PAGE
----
CUA’s School of Architecture and Planning elected two students todesign the altar for today’s papal Mass in the Basilica. And “[t]he liturgical committee is in high gear at the Basilica, preparing the altar, hanging the crucifix, and preparing tens of thousands of communion wafers,” the University reported yesterday.

Faithfulness of Catholic Colleges Should Be Defining Difference, Says Franciscan University President
Catholic colleges will prove their faithfulness and strong Catholic identity by embracing what the Church has asked of them, according to Father Sean Sheridan, TOR, president of Franciscan University of Steubenville, Ohio. Yet other Catholic colleges are floundering in their Catholic identity largely due to their failure to recognize the gift and wisdom of Ex corde Ecclesiae, the Church’s constitution on Catholic higher education.

Franciscan University hosted a symposium over the weekend to celebrate the 25th anniversary of Ex corde Ecclesiae, issued by Saint John Paul II in 1990. Fr. Sheridan’s presentation, titled “Embracing the Gift of Ex corde Ecclesiae to Challenge the Culture,” discussed the document as a “roadmap” that should be embraced by all Catholic colleges as evidence of their faithfulness and proud Catholic identity.

“We as a Catholic institution are supposed to be different than the secular institution down the road. We are supposed to be known for who we are, our identity as Catholic, as faithful in the way in which we present the academic endeavors in which we engage,” Fr. Sheridan said. “Catholic ideals ought to permeate all activities of a Catholic university.”

Why Do Colleges Require the Oath of Fidelity?
At the beginning of a new school year, professors at some of America’s most faithfully Catholic colleges take the Vatican’s Oath of Fidelity to protect against scandal and fortify the colleges’ Catholic identity. It stands in stark contrast to the infidelity and confusion emanating from some other Catholic campuses.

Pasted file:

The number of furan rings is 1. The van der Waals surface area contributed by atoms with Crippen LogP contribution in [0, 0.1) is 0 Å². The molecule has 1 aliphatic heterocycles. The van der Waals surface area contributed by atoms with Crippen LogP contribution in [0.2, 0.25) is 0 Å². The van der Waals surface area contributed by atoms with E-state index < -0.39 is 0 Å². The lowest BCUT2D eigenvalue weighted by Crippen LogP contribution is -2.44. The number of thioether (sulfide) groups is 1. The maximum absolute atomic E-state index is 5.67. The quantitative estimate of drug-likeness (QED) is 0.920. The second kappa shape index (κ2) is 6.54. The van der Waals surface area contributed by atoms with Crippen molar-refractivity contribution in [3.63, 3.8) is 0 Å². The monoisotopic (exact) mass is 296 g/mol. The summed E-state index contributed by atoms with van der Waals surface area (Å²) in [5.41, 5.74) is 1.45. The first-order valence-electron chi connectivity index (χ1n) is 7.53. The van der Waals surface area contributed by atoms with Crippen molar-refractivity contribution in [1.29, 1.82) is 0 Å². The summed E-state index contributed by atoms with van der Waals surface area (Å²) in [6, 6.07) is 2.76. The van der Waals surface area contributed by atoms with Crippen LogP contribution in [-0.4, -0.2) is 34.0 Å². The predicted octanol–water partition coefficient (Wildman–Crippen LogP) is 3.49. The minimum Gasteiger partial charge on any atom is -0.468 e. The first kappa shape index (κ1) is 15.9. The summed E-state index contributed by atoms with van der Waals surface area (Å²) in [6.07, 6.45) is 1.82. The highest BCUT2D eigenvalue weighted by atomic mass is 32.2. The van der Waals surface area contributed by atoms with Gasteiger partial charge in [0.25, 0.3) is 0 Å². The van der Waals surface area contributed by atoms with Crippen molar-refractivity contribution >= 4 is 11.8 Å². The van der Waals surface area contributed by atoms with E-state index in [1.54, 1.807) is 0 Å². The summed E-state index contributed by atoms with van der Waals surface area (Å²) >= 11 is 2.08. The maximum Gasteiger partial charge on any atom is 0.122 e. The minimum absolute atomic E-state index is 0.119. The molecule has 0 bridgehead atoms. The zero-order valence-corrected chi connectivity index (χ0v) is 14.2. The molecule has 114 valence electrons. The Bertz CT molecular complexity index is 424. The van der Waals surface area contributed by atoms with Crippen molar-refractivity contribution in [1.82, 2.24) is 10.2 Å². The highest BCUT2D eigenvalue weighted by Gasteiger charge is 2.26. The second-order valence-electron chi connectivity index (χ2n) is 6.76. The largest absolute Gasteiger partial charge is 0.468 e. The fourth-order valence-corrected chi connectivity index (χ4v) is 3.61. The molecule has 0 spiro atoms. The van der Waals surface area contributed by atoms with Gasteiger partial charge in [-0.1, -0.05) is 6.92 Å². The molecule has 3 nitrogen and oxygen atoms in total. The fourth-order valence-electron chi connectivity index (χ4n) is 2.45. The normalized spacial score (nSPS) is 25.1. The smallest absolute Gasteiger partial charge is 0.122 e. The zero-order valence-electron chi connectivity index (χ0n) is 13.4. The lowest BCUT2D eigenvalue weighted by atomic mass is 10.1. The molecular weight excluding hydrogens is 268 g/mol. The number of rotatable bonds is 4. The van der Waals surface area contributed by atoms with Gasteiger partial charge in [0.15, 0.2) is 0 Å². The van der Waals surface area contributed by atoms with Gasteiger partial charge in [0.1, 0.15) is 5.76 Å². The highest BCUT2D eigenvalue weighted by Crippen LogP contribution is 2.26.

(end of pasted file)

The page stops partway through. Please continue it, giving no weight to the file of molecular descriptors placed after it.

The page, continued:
Some colleges—like Christendom College in Front Royal, Va., and Wyoming Catholic College in Lander, Wyo.—ask all faculty members to take the Oath. At least another 14 Catholic colleges require the Oath from their theology professors, and The Catholic University of America (CUA) requires theology professors to have the “canonical mission,” which is necessary for granting pontifical degrees.

But still, among nearly 200 Catholic colleges in the United States, 17 is a minority.  What inspires these uncommon colleges to require the Oath, and are there any real benefits?

“Theology faculty are asked to the take the Oath of Fidelity, so that they become mindful of the fact that they are witnessing, studying, teaching and handing down truth of which they are not the author,” said Dr. Mark Zia, associate professor of theology at Benedictine College in Atchison, Kan. “Jesus Christ forever remains the Teacher, and both professor and students are his pupils as they respectfully probe the mysteries of salvation.”

Newman Guide Colleges Rated ‘Best Buys’ in 2015 Rankings
Colleges recommended in The Newman Guide to Choosing a Catholic College for their strong Catholic identities and academics also rank well in leading secular guides, including the 2015 editions from USA Today and U.S. News and World Report. The publications look at factors such as affordability, freshman retention rates, student loan default rates and student-to-teacher ratios.

“These rankings prove that students can opt for strong, faithful Catholic colleges without sacrificing secular prestige,” said The Cardinal Newman Society’s Adam Wilson, managing editor of The Newman Guide.

“But we caution against placing too much importance on rankings that ignore the most important elements of a truly good education—elements that are the primary criteria forThe Newman Guide,” Wilson added. “All things considered, we believe The Newman Guide colleges are superior to all other options, because of their holistic approach to academics and the integration of faith in their studies and campus life.”

Children Need ‘Spiritual Game Plan’ for College, Says World Meeting of Families Speaker
College can be a turbulent time for young men and women, and therefore parents need to do everything within their power to form their children in the faith and send them off to college with a ‘spiritual game plan,’ said Catholic evangelist Curtis Martin in an interview with The Cardinal Newman Society leading up to his presentation at the World Meeting of Families in Philadelphia next week.